SATRA experts have devised a new strength test for leather that provides as much information about its physical properties using a single test piece as previously when it took two different tests and four separate test pieces!

This means that SATRA’s member companies can get the result of tests on their leathers much faster and at a lower price.

Tear strength and tensile properties are critical to leather’s performance in products such as footwear and leathergoods. However, because the properties of the leather hide are directional, conventional tests have to be carried out on test pieces cut in different directions.

Called the Starburst test – after the eight-armed cut created in the circular test piece – the new test is multi-directional. Clamped around its outer edge, a steel ball is forced up against the back (flesh) surface until the sample ruptures in the weakest direction.

Measurement of both maximum force and movement of the steel ball provide data which previously required both tensile and tear tests to be undertaken, each in two directions.

SATRA assistant director Peter Perkins says: ‘We are very excited about the potential for Starburst. It provides a major advantage as fewer samples need be tested and SATRA members will get their results faster.

‘This new test is just the latest in a long line of SATRA developments – providing modern methods for assuring product performance.’

* SATRA can also now produce faster test results for its members after developing a new process that accelerates pre-test conditioning for test samples.

Experts at the UK technology centre can now achieve a conditioned state on some materials in a few hours – as opposed to the standard two days – and accuracy of the results is not affected.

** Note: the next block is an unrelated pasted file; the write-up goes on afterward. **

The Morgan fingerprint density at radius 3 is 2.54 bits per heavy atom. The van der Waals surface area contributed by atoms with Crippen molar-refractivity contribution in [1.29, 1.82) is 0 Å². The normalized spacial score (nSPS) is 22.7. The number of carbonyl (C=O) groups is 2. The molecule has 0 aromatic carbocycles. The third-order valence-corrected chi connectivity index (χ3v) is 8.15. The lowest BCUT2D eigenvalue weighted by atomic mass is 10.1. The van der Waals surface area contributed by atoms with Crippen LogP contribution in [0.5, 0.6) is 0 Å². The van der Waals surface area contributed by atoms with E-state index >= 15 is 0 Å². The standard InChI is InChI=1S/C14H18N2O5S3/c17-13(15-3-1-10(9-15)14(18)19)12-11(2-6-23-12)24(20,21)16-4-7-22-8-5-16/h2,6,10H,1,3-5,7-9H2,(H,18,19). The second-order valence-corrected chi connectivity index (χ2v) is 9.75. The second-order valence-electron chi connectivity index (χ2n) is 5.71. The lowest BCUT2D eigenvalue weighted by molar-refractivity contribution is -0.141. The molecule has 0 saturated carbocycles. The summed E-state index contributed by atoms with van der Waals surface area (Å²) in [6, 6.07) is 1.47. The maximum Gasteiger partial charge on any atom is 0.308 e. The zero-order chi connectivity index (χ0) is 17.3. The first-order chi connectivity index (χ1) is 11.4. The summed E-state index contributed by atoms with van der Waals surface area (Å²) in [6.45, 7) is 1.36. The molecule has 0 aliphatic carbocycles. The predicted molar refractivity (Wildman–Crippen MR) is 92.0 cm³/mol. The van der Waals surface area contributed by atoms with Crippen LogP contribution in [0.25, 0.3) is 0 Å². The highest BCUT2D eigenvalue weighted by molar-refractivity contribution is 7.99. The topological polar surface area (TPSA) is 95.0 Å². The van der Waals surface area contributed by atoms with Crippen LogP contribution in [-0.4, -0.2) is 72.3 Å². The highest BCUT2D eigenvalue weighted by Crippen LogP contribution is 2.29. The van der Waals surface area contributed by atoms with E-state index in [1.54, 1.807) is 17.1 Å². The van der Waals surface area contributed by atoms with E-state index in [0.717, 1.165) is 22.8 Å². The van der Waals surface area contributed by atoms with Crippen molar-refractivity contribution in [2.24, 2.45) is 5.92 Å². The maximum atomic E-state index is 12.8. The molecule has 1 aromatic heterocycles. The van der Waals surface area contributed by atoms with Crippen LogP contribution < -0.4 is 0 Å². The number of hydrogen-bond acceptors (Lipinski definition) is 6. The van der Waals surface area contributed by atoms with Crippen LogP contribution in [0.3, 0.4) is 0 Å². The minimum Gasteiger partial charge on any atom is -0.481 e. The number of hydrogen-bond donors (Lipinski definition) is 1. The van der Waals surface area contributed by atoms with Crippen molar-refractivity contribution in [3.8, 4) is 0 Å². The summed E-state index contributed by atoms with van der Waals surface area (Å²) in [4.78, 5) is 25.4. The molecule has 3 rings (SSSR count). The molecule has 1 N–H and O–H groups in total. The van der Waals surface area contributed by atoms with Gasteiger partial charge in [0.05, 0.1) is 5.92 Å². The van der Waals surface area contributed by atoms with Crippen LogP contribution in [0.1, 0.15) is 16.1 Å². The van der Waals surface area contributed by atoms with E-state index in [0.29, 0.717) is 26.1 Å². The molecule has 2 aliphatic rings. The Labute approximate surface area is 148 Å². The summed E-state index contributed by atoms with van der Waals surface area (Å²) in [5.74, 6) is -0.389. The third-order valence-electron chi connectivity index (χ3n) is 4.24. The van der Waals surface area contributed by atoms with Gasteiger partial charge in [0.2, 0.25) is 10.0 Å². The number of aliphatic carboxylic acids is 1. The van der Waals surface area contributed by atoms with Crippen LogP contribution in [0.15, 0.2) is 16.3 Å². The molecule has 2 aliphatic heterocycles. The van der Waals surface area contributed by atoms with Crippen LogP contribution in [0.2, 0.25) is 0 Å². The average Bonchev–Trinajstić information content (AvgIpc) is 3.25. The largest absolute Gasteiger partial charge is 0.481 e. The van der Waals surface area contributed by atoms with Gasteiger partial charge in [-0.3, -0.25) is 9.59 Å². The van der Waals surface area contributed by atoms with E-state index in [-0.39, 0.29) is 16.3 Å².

The level of moisture in leathers and other natural materials can significantly affect their physical properties. If the moisture content in a sample is increased, its grain crack resistance could also increase.

Moisture content depends on the temperature and moisture content of the atmosphere in which it is stored. So, depending on storage history, a leather test sample could be abnormally dry or abnormally wet — or anywhere between.

Testing without conditioning could create misleading results if storage history is unknown.

Standard conditioning involves 48 hours of exposure in an atmosphere of 20°C, 65% rh, for leather type materials. As a result it has been impossible to obtain results within two days of receipt.

The new procedure involves drying samples in an oven at 40°C for one hour.

Then they are allowed to condition at 20°C, 65% rh, for a minimum of five hours.

SATRA used the method on a range of leathers and found that, providing the samples were less than 2.5mm in substance, they achieved a moisture content consistent with that of 48 hours of normal conditioning.

The new procedure is called SATRA TM279. Its introduction now means samples can be tested the day after receipt or – if they arrive early enough – on the same day.